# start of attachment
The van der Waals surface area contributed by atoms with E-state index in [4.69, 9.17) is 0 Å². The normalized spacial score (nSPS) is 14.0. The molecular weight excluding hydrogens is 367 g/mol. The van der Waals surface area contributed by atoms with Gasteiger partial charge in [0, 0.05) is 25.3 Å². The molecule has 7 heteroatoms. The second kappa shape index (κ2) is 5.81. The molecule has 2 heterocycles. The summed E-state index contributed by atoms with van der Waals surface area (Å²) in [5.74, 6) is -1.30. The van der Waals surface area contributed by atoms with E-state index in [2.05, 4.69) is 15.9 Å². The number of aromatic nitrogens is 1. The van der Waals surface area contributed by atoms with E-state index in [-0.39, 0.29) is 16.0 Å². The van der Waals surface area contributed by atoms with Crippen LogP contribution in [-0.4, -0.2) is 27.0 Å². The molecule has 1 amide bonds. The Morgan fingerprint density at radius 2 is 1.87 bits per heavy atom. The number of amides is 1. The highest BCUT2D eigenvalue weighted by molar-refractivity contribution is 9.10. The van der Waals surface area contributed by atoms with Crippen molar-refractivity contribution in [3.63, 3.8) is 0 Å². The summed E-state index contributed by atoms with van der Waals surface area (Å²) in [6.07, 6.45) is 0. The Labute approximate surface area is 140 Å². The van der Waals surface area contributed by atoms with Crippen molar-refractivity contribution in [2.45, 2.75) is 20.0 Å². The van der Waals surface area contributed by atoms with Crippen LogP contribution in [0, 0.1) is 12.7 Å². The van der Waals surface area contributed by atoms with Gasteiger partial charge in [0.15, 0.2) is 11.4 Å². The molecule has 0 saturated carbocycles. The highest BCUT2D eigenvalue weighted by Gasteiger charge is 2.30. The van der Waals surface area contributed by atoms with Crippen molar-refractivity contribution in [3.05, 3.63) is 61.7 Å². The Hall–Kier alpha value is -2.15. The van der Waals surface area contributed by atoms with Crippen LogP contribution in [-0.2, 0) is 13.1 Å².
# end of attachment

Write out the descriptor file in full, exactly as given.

The van der Waals surface area contributed by atoms with E-state index in [4.69, 9.17) is 0 Å². The normalized spacial score (nSPS) is 14.0. The molecular weight excluding hydrogens is 367 g/mol. The van der Waals surface area contributed by atoms with Gasteiger partial charge in [0, 0.05) is 25.3 Å². The molecule has 7 heteroatoms. The second kappa shape index (κ2) is 5.81. The molecule has 2 heterocycles. The summed E-state index contributed by atoms with van der Waals surface area (Å²) in [5.74, 6) is -1.30. The van der Waals surface area contributed by atoms with E-state index in [2.05, 4.69) is 15.9 Å². The number of aromatic nitrogens is 1. The van der Waals surface area contributed by atoms with E-state index in [-0.39, 0.29) is 16.0 Å². The van der Waals surface area contributed by atoms with Crippen LogP contribution in [-0.4, -0.2) is 27.0 Å². The molecule has 1 amide bonds. The Morgan fingerprint density at radius 2 is 1.87 bits per heavy atom. The number of amides is 1. The highest BCUT2D eigenvalue weighted by molar-refractivity contribution is 9.10. The van der Waals surface area contributed by atoms with Crippen molar-refractivity contribution in [3.63, 3.8) is 0 Å². The summed E-state index contributed by atoms with van der Waals surface area (Å²) in [6.07, 6.45) is 0. The Labute approximate surface area is 140 Å². The van der Waals surface area contributed by atoms with Crippen molar-refractivity contribution in [2.45, 2.75) is 20.0 Å². The van der Waals surface area contributed by atoms with Crippen LogP contribution in [0, 0.1) is 12.7 Å². The van der Waals surface area contributed by atoms with Gasteiger partial charge in [0.15, 0.2) is 11.4 Å². The molecule has 0 saturated carbocycles. The highest BCUT2D eigenvalue weighted by Gasteiger charge is 2.30. The van der Waals surface area contributed by atoms with Crippen molar-refractivity contribution in [3.05, 3.63) is 61.7 Å². The Hall–Kier alpha value is -2.15. The van der Waals surface area contributed by atoms with Crippen LogP contribution in [-0.2, 0) is 13.1 Å².